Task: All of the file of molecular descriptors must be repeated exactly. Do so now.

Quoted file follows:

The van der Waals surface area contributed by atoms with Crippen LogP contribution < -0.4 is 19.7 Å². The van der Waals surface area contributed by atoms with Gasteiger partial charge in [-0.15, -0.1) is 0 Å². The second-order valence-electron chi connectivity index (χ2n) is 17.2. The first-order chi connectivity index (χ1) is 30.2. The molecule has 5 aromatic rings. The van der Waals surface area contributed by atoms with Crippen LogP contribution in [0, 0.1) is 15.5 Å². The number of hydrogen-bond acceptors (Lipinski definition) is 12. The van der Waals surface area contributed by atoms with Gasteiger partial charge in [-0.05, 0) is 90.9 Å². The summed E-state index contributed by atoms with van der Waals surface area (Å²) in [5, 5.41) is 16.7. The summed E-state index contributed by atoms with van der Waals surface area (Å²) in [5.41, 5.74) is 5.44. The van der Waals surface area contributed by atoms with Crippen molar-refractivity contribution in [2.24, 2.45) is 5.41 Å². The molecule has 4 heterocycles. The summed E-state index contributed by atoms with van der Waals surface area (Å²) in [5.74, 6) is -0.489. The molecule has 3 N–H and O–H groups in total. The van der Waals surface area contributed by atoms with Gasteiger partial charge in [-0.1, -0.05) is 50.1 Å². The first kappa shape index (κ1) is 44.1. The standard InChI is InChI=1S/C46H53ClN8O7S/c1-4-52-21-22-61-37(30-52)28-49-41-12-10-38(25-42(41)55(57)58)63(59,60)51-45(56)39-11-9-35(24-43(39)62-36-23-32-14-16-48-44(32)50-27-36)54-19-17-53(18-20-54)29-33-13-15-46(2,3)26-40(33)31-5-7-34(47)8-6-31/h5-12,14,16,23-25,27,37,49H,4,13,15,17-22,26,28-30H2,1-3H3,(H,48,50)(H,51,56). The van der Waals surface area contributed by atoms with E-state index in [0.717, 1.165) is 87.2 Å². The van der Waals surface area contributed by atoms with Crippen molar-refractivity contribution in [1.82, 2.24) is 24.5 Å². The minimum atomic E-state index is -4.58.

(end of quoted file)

The van der Waals surface area contributed by atoms with Crippen LogP contribution < -0.4 is 19.7 Å². The van der Waals surface area contributed by atoms with Gasteiger partial charge in [-0.15, -0.1) is 0 Å². The second-order valence-electron chi connectivity index (χ2n) is 17.2. The first-order chi connectivity index (χ1) is 30.2. The molecule has 5 aromatic rings. The van der Waals surface area contributed by atoms with Crippen LogP contribution in [0, 0.1) is 15.5 Å². The number of hydrogen-bond acceptors (Lipinski definition) is 12. The van der Waals surface area contributed by atoms with Gasteiger partial charge in [-0.05, 0) is 90.9 Å². The summed E-state index contributed by atoms with van der Waals surface area (Å²) in [5, 5.41) is 16.7. The summed E-state index contributed by atoms with van der Waals surface area (Å²) in [5.41, 5.74) is 5.44. The van der Waals surface area contributed by atoms with Crippen molar-refractivity contribution in [2.24, 2.45) is 5.41 Å². The molecule has 4 heterocycles. The summed E-state index contributed by atoms with van der Waals surface area (Å²) in [5.74, 6) is -0.489. The molecule has 3 N–H and O–H groups in total. The van der Waals surface area contributed by atoms with Gasteiger partial charge in [-0.1, -0.05) is 50.1 Å². The first kappa shape index (κ1) is 44.1. The standard InChI is InChI=1S/C46H53ClN8O7S/c1-4-52-21-22-61-37(30-52)28-49-41-12-10-38(25-42(41)55(57)58)63(59,60)51-45(56)39-11-9-35(24-43(39)62-36-23-32-14-16-48-44(32)50-27-36)54-19-17-53(18-20-54)29-33-13-15-46(2,3)26-40(33)31-5-7-34(47)8-6-31/h5-12,14,16,23-25,27,37,49H,4,13,15,17-22,26,28-30H2,1-3H3,(H,48,50)(H,51,56). The van der Waals surface area contributed by atoms with E-state index in [0.717, 1.165) is 87.2 Å². The van der Waals surface area contributed by atoms with Crippen molar-refractivity contribution in [1.82, 2.24) is 24.5 Å². The minimum atomic E-state index is -4.58.